The star of the day for GLRR, though, was Sully who ran a massive, eye-popping PR of 56:22 for 30th place.

After rehashing for a few minutes with my teammates I started to get cold fast and was pretty eager to get inside and get some dry cloths on. Everybody got some food and we even sang "Happy Birthday" to Liane, who won her age group on her birthday--pretty cool.

The ride home was mostly uneventful and we seem to have beat the wort of the weather--as I type this it is snowing like a bastard out my window and has been for a couple of hours now. The winter that wouldn't die.

I'm not sure what my race tells me about my fitness for New Bedford--I think I can run a faster pace there than I did today, I'm just not sure by how much. There are still three weeks of training to go, and that will have something to say about it. But all in all I feel pretty good about my race. Onward.

Monday, February 11, 2013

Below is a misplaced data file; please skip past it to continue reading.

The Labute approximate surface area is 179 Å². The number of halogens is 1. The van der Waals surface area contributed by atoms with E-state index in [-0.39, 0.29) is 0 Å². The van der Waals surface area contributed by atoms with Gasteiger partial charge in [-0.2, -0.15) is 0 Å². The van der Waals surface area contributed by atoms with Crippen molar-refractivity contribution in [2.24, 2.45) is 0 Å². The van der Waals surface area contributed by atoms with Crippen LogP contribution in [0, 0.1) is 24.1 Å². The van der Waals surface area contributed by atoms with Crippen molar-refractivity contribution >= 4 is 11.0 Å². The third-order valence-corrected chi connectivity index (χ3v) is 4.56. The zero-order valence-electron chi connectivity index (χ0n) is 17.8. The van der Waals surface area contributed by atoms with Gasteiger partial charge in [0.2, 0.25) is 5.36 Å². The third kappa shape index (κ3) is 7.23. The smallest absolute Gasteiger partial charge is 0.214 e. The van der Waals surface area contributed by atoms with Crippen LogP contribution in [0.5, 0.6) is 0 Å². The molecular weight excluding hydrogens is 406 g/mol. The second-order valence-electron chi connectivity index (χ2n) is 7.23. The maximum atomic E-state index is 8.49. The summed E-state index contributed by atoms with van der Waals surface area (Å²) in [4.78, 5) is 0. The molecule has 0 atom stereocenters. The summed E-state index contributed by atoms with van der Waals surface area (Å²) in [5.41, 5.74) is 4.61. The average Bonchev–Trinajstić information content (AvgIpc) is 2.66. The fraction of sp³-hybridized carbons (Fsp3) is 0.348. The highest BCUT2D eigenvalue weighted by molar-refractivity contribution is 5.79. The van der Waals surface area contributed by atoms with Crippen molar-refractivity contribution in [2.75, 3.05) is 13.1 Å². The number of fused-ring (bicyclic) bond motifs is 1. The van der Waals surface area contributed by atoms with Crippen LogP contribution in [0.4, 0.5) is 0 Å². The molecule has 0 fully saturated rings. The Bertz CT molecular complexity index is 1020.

And then we had a giant nor'easter

Maybe one or two of the dozen or so of you who actually read this space don't live in New England and have cut yourselves off from all media so as to be blissfully unaware that this area experienced a major snowstorm on Friday and Saturday. Apparently there's some debate among weather geeks about whether it was technically a blizzard but I'll leave that to them. And I'm sure as shit not going to validate the Weather Channel's vain attempt to remain relevant by trying to name snowstorms. But here's what I know--it was BIG. By all accounting, it was at least a top-5 snow storm all time in Boston and the nearby suburbs. I don't know the official total for my exact location, and I'm not even sure how you'd measure it since I had everything from drifts as tall as me to bare spots in my yard, but the reports from mine and all of the towns around me are that we got 25-27 inches of snow. A shit-ton, in other words.